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Ok so I'm using Docker and I'm not familiar w/ Chroot jail yet.

I have Docker image w/ installed Debian / Node.js. But I want that every single Debian user can run their own Node.js application w/o root access in Docker.

Example:

  1. user: jimmy
  2. home: /home/jimmy
  3. shell: /bin/bash

So jimmy now can run Node.js application because he has /bin/bash shell. But he can also modify whole system (he can do for example "rm -R /etc"). Am I right?

Then I can for example modify jimmy's shell: /usr/sbin/nologin and give him option to only start/stop Node.js instance from WEB UI... but in Node.js using "fs" module he can modify whole system. Am I right?

So now If I was right I have 2 options

  1. I think I can create "chroot jail" for jimmy. So /home/jimmy will be chroot jail. He can run his Node.js application and he can not modify whole system. Node.js "fs" will be restricted only for /home/jimmy. Am I right?
  2. Do not care and just init new Docker container for jimmy... This is great options but I think = new container = new system = more data [MBs]

Ok and If someone of you said first option is what I need. How then I can bind ports If jimmy will run Node.js web server with port 8080 and another user will use same port? With Docker I can handle this I guess before container start.

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You seem to have some misconceptions about user logins.

With /bin/bash or direct Nodejs access, a user can only modify files that they have permission to modify. Most of /etc is probably not writable by by jimmy so they should not be able to rm the entire directory.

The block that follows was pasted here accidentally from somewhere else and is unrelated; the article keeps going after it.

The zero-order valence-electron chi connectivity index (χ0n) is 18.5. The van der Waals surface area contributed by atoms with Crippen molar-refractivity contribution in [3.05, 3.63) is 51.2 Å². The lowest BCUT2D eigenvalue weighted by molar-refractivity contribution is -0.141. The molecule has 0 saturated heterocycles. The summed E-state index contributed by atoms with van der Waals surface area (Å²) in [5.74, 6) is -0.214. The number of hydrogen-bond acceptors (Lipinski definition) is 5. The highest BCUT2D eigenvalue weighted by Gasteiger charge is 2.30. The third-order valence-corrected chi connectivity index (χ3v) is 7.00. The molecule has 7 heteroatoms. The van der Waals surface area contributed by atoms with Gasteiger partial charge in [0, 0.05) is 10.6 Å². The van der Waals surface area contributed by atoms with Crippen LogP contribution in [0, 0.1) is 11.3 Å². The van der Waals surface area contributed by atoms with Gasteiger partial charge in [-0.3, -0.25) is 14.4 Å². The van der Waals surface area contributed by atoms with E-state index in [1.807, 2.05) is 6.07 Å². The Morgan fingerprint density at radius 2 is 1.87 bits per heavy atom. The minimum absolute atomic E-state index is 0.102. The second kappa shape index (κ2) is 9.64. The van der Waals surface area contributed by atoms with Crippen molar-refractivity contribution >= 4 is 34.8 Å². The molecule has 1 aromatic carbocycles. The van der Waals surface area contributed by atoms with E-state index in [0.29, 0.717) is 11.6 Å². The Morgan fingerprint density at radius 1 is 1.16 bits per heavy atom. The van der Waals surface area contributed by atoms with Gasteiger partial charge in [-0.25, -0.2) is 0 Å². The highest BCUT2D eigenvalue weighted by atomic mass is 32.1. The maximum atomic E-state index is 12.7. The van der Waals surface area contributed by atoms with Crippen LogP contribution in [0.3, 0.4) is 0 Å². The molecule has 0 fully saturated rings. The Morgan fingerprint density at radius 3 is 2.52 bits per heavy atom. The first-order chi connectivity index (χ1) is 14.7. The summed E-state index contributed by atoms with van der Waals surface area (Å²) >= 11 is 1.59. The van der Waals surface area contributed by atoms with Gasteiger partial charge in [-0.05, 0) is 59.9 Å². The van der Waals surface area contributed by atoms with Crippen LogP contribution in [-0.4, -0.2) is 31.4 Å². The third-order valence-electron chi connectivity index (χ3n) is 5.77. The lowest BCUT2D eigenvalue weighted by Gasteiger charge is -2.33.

You are correct about using /usr/sbin/nologin, the user would not be able to log in to the system. Running a web UI for Nodejs access in this scenario, you would still need to make sure the web UI does not allow accessing files which you do not want it or the users having access to.

No matter which solution you choose, you cannot run multiple services on the same IP address and port. You can either bind the service to the same port on a different IP address, or use a different port. A solution could be to have each user run on their port, then build a web server to serve as a proxy to each of those services.

You talk about using Docker so I am not sure why you don't stick with that, though I do not know about possible user constraints you are working with. It is most like a chroot with additional isolation and network management. Docker is primarily designed to run a single service, so each user having their own container running an instance of Nodejs sounds like exactly such a use case.

If Docker is not an option, I would recommend using chroot if you are confident you can do it properly. Otherwise, it sounds like your requirements could be met with a single system offering multi-user logins with proper permissions everywhere.

  • I just want deploy something like Node.js hosting. But I think when I will deploy new Docker container for each user It will cost so many data (because Docker container include Debian... Node.js)... Docker is better in port forwarding u are right... But with Chroot I will use only 1 bin of node... only 1 Debian... U know what I mean? But still Chroot is probably bad w/ ports binding. How work companies like Heroku where I can create Node.js instance? Some virtual software like Docker or another VM or Chroot? – Altaula Apr 18 '18 at 17:20

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